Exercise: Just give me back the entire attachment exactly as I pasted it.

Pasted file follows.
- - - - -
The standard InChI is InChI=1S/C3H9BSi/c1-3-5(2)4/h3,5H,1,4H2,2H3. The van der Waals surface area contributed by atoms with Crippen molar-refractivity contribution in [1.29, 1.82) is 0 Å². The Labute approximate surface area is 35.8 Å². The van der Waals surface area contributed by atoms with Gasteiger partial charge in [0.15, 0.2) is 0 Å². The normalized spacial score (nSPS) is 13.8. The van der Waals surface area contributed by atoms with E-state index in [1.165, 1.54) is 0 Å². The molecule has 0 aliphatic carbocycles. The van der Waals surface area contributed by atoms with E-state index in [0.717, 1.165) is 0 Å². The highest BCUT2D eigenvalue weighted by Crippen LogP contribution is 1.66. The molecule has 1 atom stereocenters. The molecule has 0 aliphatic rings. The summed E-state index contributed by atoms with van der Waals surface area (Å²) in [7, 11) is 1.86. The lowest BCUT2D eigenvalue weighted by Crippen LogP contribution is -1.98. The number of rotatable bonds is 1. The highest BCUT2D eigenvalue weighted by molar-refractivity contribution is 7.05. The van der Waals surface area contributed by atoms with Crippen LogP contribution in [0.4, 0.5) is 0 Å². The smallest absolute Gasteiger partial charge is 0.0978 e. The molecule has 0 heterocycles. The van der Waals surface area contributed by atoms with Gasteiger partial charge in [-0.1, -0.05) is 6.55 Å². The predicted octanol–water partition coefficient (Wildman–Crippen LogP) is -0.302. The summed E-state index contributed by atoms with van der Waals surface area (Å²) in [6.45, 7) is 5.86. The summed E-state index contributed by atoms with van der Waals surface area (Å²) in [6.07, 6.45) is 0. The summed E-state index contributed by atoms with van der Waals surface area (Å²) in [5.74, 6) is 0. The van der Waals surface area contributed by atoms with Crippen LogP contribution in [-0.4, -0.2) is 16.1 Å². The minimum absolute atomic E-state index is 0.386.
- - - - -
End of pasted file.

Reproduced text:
The standard InChI is InChI=1S/C3H9BSi/c1-3-5(2)4/h3,5H,1,4H2,2H3. The van der Waals surface area contributed by atoms with Crippen molar-refractivity contribution in [1.29, 1.82) is 0 Å². The Labute approximate surface area is 35.8 Å². The van der Waals surface area contributed by atoms with Gasteiger partial charge in [0.15, 0.2) is 0 Å². The normalized spacial score (nSPS) is 13.8. The van der Waals surface area contributed by atoms with E-state index in [1.165, 1.54) is 0 Å². The molecule has 0 aliphatic carbocycles. The van der Waals surface area contributed by atoms with E-state index in [0.717, 1.165) is 0 Å². The highest BCUT2D eigenvalue weighted by Crippen LogP contribution is 1.66. The molecule has 1 atom stereocenters. The molecule has 0 aliphatic rings. The summed E-state index contributed by atoms with van der Waals surface area (Å²) in [7, 11) is 1.86. The lowest BCUT2D eigenvalue weighted by Crippen LogP contribution is -1.98. The number of rotatable bonds is 1. The highest BCUT2D eigenvalue weighted by molar-refractivity contribution is 7.05. The van der Waals surface area contributed by atoms with Crippen LogP contribution in [0.4, 0.5) is 0 Å². The smallest absolute Gasteiger partial charge is 0.0978 e. The molecule has 0 heterocycles. The van der Waals surface area contributed by atoms with Gasteiger partial charge in [-0.1, -0.05) is 6.55 Å². The predicted octanol–water partition coefficient (Wildman–Crippen LogP) is -0.302. The summed E-state index contributed by atoms with van der Waals surface area (Å²) in [6.45, 7) is 5.86. The summed E-state index contributed by atoms with van der Waals surface area (Å²) in [6.07, 6.45) is 0. The summed E-state index contributed by atoms with van der Waals surface area (Å²) in [5.74, 6) is 0. The van der Waals surface area contributed by atoms with Crippen LogP contribution in [-0.4, -0.2) is 16.1 Å². The minimum absolute atomic E-state index is 0.386.